Structure and Electrochemical Performance of Carbide-Derived Carbon Nanopowders

Abstract : Microporous carbon materials are widely used in gas storage, sorbents, supercapacitor electrodes, water desalination, and catalyst supports. While these microporous carbons usually have a particle size in the 1–100 μm range, here the synthesis of porous carbide‐derived carbon (CDC) with particle diameters around 30 nm by extraction of titanium from nanometer‐sized titanium carbide (TiC) powder at temperatures of 200 °C and above is reported. Nanometer‐sized CDCs prepared at 200–400 °C show a disordered structure and the presence of CN sp1 bonds. Above 400 °C, the CN bond disappears with the structure transition to disordered carbon similar to that observed after synthesis from carbide micropowders. Compared to CDCs produced from micrometer‐sized TiC, nano‐CDC has a broader pore size distribution due to interparticle porosity and a large contribution from the surface layers. The material shows excellent electrochemical performance due to its easily accessible pores and a large specific surface area.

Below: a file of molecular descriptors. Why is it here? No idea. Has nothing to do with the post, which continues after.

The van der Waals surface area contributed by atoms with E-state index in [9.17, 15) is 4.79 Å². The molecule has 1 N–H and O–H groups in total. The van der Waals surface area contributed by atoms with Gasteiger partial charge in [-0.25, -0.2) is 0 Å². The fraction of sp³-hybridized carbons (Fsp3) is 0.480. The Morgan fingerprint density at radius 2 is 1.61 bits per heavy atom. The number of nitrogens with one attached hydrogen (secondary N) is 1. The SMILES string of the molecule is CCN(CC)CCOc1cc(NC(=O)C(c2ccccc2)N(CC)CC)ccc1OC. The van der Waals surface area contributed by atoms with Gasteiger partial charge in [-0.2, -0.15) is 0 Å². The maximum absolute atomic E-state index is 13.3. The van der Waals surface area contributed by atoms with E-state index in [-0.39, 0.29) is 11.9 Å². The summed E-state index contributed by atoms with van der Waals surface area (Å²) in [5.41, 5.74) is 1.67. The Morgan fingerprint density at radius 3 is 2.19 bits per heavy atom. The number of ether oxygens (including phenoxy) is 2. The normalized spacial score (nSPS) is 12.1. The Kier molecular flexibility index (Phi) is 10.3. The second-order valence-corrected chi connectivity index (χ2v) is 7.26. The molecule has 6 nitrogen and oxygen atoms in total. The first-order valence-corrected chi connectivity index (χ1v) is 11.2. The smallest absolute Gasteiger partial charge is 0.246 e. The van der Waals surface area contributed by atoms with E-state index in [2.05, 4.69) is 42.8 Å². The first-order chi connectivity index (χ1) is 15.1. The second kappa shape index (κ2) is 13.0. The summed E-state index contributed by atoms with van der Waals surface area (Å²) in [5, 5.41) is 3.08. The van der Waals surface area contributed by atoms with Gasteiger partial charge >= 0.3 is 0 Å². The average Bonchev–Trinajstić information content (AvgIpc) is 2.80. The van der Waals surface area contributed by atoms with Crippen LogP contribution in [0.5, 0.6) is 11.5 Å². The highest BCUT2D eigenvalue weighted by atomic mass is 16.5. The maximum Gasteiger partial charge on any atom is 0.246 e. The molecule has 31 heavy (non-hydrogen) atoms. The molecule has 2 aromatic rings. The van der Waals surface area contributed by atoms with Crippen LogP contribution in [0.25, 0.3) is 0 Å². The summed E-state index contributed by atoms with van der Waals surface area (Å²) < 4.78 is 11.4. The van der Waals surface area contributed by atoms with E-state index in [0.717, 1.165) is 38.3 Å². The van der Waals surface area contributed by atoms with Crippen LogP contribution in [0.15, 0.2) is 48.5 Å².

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Carlos R. Pérez, Sun-Hwa Yeon, Julie Segalini, Volker Presser, Pierre-Louis Taberna, et al.. Structure and Electrochemical Performance of Carbide-Derived Carbon Nanopowders. Advanced Functional Materials, Wiley, 2013, 23 (8), pp.1081-1089. ⟨Grand Challenges in Energy Storage⟩. ⟨10.1002/adfm.201200695⟩. ⟨hal-02045732⟩



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